Anne Holsinger 23:16 

Thank you for that. I’d also like to hear what you think about the place of the voices of religious leaders like yourself, and whether and how the death penalty is used. 

Rich Nathan 23:26 

Yeah, you know, I think that religious leaders can continue to be the moral conscience, so we hope, of our society and so we need to disciple our congregations. In our congregations, there are people who are called to the legislative process. Like I said, there’s lots of legislators that attend church, they need to hear this message from the pulpits, it matters, what, if you’re going to be a faithful follower of Jesus, where you stand regarding all of life, not just life in the womb, but life until natural death, where you’re at with that. What is God’s view of that? How does God give inherent worth? So I think we have a role in discipling people, I think we have a role in advocacy. Christian pastors need to be sensitive to God’s individual call on there lies where we can’t be all whole to everything. But some of us are called to raise our voices in this arena regarding the issue of capital punishment, just like some of us are called to be advocates for immigrants and some of us are called to be advocates for those who are being trafficked. And, and so I think we can be advocates, but we certainly can form the conscience of our society and remind people, that life is not something that we give to each other as a product of society or government. Life is a gift from God. And we human beings didn’t give one another life, we have no right to take it.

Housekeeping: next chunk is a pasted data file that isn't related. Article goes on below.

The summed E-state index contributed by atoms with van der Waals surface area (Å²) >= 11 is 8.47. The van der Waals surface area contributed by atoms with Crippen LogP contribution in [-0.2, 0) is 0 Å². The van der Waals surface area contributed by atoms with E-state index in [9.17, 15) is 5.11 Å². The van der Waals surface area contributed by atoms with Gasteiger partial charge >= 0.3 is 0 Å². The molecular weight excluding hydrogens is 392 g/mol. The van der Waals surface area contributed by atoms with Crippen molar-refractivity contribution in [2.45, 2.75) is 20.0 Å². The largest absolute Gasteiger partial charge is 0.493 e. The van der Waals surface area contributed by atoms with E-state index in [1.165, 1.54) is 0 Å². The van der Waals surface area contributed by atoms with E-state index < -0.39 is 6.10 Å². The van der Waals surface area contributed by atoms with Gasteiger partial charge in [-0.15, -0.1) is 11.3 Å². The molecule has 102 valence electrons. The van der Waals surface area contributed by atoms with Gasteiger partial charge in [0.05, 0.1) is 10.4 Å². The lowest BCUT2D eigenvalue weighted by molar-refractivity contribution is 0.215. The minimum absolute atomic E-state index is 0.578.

Anne Holsinger 25:13 

As we said at the beginning, your church is based in Ohio, and Ohio seems to be at an inflection point regarding the death penalty. There have been no executions in five years and currently there’s bipartisan support for an abolition bill in the Ohio legislature. In fact, one of the sponsors of that bill, Representative Jeanne Schmidt, specifically cited her pro-life views as a reason for her support of that bill. Has Vineyard Church been involved in those efforts to repeal the death penalty? And where do you expect those efforts to go in the future? 

Rich Nathan 25:45 

We’ve been somewhat involved. I was told that, you know, when the bill came up, that I would be invited to testify before the legislature. I’ve written on this and done an editorial in the newspaper about capital punishment, so we’ve been somewhat involved. We’ve also held some evening seminars on capital punishment. I did a message in the church a couple of years ago, we invited a speaker to come in whose grandmother was murdered and he testified against the murder being during the penalty phase of the convicted murderers case. He testified in favor of the murderer not being put to death, but which was quite courageous in the face of lots of family opposition. So we’ve done some things. This is, like I said, a part of our ministry, it’s not, we’re not an advocacy organization, we’re a church. But this is part of what we do to disciple. And I wanted to come back to something that just occurred to me that I forgot to mention it before, there were a couple of things when when you talked about my own evolution in thinking, there were a couple of things that just really stood out to me and about that I didn’t know. And one of the things I didn’t know was how many people in America have been completely exonerated, who were scheduled to be put to death, and then were completely exonerated. Not that they got out on some technicality or, they were in fact innocent. Despite going through trial, and the appeals process and the length and just how labyrinthian this whole thing can get, since what, in the last 30 or 40 years, you would know this better than me? There’s something like 195 people who have been completely exonerated. Is that, is that right?